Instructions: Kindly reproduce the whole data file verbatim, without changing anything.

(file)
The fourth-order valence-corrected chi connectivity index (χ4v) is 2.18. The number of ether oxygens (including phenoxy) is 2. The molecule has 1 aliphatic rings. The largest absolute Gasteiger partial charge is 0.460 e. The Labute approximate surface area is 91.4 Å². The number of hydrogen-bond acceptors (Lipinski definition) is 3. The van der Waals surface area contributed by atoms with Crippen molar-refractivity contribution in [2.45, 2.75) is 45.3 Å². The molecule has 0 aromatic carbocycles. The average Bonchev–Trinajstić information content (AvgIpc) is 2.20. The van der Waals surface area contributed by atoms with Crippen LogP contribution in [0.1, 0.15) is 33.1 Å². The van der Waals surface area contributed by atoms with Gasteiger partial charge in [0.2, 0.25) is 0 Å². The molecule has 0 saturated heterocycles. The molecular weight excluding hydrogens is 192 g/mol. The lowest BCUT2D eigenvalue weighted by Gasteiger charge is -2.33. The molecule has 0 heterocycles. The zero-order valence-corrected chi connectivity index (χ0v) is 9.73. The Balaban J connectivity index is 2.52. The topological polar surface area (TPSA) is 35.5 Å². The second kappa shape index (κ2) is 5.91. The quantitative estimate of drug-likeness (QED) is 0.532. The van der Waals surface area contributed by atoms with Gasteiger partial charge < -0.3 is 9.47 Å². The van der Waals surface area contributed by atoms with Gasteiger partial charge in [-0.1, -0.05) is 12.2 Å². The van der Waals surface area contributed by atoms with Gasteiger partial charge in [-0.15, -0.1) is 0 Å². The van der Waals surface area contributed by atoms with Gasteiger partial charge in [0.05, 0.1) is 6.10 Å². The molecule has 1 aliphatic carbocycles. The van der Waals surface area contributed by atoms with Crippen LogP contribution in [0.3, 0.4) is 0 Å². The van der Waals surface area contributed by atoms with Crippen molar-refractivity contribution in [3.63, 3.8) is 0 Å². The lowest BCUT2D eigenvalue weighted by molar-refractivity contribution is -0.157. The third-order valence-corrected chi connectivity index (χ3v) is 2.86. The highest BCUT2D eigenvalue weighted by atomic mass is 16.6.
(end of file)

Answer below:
The fourth-order valence-corrected chi connectivity index (χ4v) is 2.18. The number of ether oxygens (including phenoxy) is 2. The molecule has 1 aliphatic rings. The largest absolute Gasteiger partial charge is 0.460 e. The Labute approximate surface area is 91.4 Å². The number of hydrogen-bond acceptors (Lipinski definition) is 3. The van der Waals surface area contributed by atoms with Crippen molar-refractivity contribution in [2.45, 2.75) is 45.3 Å². The molecule has 0 aromatic carbocycles. The average Bonchev–Trinajstić information content (AvgIpc) is 2.20. The van der Waals surface area contributed by atoms with Crippen LogP contribution in [0.1, 0.15) is 33.1 Å². The van der Waals surface area contributed by atoms with Gasteiger partial charge in [0.2, 0.25) is 0 Å². The molecule has 0 saturated heterocycles. The molecular weight excluding hydrogens is 192 g/mol. The lowest BCUT2D eigenvalue weighted by Gasteiger charge is -2.33. The molecule has 0 heterocycles. The zero-order valence-corrected chi connectivity index (χ0v) is 9.73. The Balaban J connectivity index is 2.52. The topological polar surface area (TPSA) is 35.5 Å². The second kappa shape index (κ2) is 5.91. The quantitative estimate of drug-likeness (QED) is 0.532. The van der Waals surface area contributed by atoms with Gasteiger partial charge < -0.3 is 9.47 Å². The van der Waals surface area contributed by atoms with Gasteiger partial charge in [-0.1, -0.05) is 12.2 Å². The van der Waals surface area contributed by atoms with Gasteiger partial charge in [-0.15, -0.1) is 0 Å². The van der Waals surface area contributed by atoms with Gasteiger partial charge in [0.05, 0.1) is 6.10 Å². The molecule has 1 aliphatic carbocycles. The van der Waals surface area contributed by atoms with Crippen LogP contribution in [0.3, 0.4) is 0 Å². The van der Waals surface area contributed by atoms with Crippen molar-refractivity contribution in [3.63, 3.8) is 0 Å². The lowest BCUT2D eigenvalue weighted by molar-refractivity contribution is -0.157. The third-order valence-corrected chi connectivity index (χ3v) is 2.86. The highest BCUT2D eigenvalue weighted by atomic mass is 16.6.